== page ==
Human Chromosomal Disorders
March 24, 2004
Readings: Ch 11, p 170-173 Note: The images in this lecture come from The Cytogenetics Gallery, University of Washington, Seattle.
I. Karyotype Analysis of Human Chromosomes
1. Karyotype preparation and analysis
Cells (from blood, amniotic fluid, etc) are grown in vitro (in a cell culture dish) to increase their number
Cell division is then arrested in metaphase with colchicine (prevents mitotic spindle from forming)
Cells are centrifuged and lysed to release chromosomes
Chromosomes are stained, photographed, and
grouped by size and banding patterns
This is a photograph of the 46 human chromosomes in a somatic cell, arrested in metphase. Can you see that they are duplicated sister chromatids?
2. Normal male karyotype (a Cytogeneticist has lined these chromosomes up, matching homologues up and arranging them by size) 46, XY
3. Normal female karyotype: 46, XX
II. Alterations in chromosome number:
Nondisjunction occurs when either homologues fail to separate during anaphase I of meiosis, or sister chromatids fail to separate during anaphase II. The result is that one gamete has 2 copies of one chromosome and the other has no copy of that chromosome. (The other chromosomes are distributed normally.)
If either of these gametes unites with another during fertilization, the result is aneuploidy (abnormal chromosome number)
The frequency of nondisjunction is quite high in humans, but the results are usually so devastating to the growing zygote that miscarriage occurs very early in the pregnancy.
If the individual survives, he or she usually has a set of symptoms - a syndrome - caused by the abnormal dose of each gene product from that chromosome.
1. Human disorders due to chromosome alterations in autosomes (Chromosomes 1-22). There only 3 trisomies that result in a baby that can survive for a time after birth; the others are too devastating and the baby usually dies in utero.
syndrome (trisomy 21): The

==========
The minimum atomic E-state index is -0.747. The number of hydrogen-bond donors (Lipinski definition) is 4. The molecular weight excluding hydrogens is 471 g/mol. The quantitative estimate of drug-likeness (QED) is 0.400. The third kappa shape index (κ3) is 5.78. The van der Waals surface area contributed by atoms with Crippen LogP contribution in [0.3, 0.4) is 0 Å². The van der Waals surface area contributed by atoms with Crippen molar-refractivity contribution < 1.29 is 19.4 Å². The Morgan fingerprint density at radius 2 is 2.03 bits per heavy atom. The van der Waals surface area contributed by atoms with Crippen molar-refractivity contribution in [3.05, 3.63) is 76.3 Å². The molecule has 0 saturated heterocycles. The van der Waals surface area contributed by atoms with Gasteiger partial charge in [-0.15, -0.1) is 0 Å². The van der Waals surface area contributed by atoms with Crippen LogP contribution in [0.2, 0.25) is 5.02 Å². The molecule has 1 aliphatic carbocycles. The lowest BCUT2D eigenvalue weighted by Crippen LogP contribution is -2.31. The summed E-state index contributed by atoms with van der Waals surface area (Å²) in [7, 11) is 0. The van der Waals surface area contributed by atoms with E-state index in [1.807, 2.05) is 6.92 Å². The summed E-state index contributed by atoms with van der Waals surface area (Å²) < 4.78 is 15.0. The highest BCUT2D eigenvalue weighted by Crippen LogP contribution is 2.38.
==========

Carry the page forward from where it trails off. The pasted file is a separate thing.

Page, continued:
result of an extra copy of chromosome 21. People with Down
syndrome are 47, 21+. Down syndrome affects 1:700 children and
alters the child's phenotype either moderately or severely:
Karyotype of a boy with Down Syndrome:
B. Patau syndrome (trisomy 13): serious eye, brain, circulatory defects as well as cleft palate. 1:5000 live births. Children rarely live more than a few months.
C. Edward's syndrome (trisomy 18): almost every organ system affected 1:10,000 live births. Children with full Trisomy 18 generally do not live more than a few months.
2. Nondisjunction of the sex chromosomes (X or Y chromosome): Can be fatal, but many people have these karyotypes and are just fine!
A. Klinefelter syndrome: 47, XXY males. Male sex organs; unusually small testes, sterile. Breast enlargement and other feminine body characteristics. Normal intelligence.
B. 47, XYY males: Individuals are somewhat taller than average and often have below normal intelligence. At one time (~1970s), it was thought that these men were likely to be criminally aggressive, but this hypothesis did NOT stand up to testing and has been disproven over time. (An interesting personal essay from a man who is likely XYY: "The Stereotype of the Karyotype" )
3. Trisomy X: 47, XXX females. 1:1000 live births - healthy and fertile - usually cannot be distinguished from normal female except by karyotype
4. Monosomy X (Turner's syndrome): 1:5000 live births; the only viable monosomy in humans - women with Turner's have only 45 chromosomes!!! XO individuals are genetically female, however, they do not mature sexually during puberty and are sterile. Short stature and normal intelligence. (98% of these fetuses die before birth)
III. Alterations in chromosome structure:
Sometimes, chromosomes break, leading to 4 types of changes in chromosome structure:
1. Deletion: a portion of one chromosome is lost during cell division. That chromosome is now missing certain genes. When this chromosome is passed on to offspring the result is usually lethal due to missing genes.
Example - Cri du chat (cry of the cat): A specific deletion of a small portion of chromosome 5; these children have severe mental retardation, a small head with unusual facial features, and a cry that sounds like a distressed cat.
2. Duplication: if the fragment joins the homologous chromosome, then that region is repeated
Example - Fragile X: the most common form of mental retardation. The X chromosome of some people is unusually fragile at one tip - seen "hanging by a thread" under a microscope. Most people have 29 "repeats" at this end of their X-chromosome, those with Fragile X have over 700 repeats due to duplications. Affects 1:1500 males, 1:2500 females.
3. Translocation: a fragment of a chromosome is moved ("trans-located")
from one chromosome to another - joins a non-homologous chromosome. The balance
of genes is still normal (nothing has been gained or lost) but can alter phenotype
as it places genes in a new environment. Can also cause difficulties in egg
or sperm development and normal development of a zygote. Acute
Myelogenous Leukemia is caused by this translocation:
Interested in finding out more about Chromosomal Conditions? UKMC website
Interested in finding out more about Genetic Counseling or Cytogenetics as a profession (at IUPUI)?
1. What is a karyotype, and how is this
2. What is nondisjunction?
3. Distinguish between the chromosomal alterations that are involved in the following human disorders:
5. Distinguish between the 3 different alterations in chromosome structure, and how Cri du Chat, Fragile X, and Acute myelogenous leukemia occur.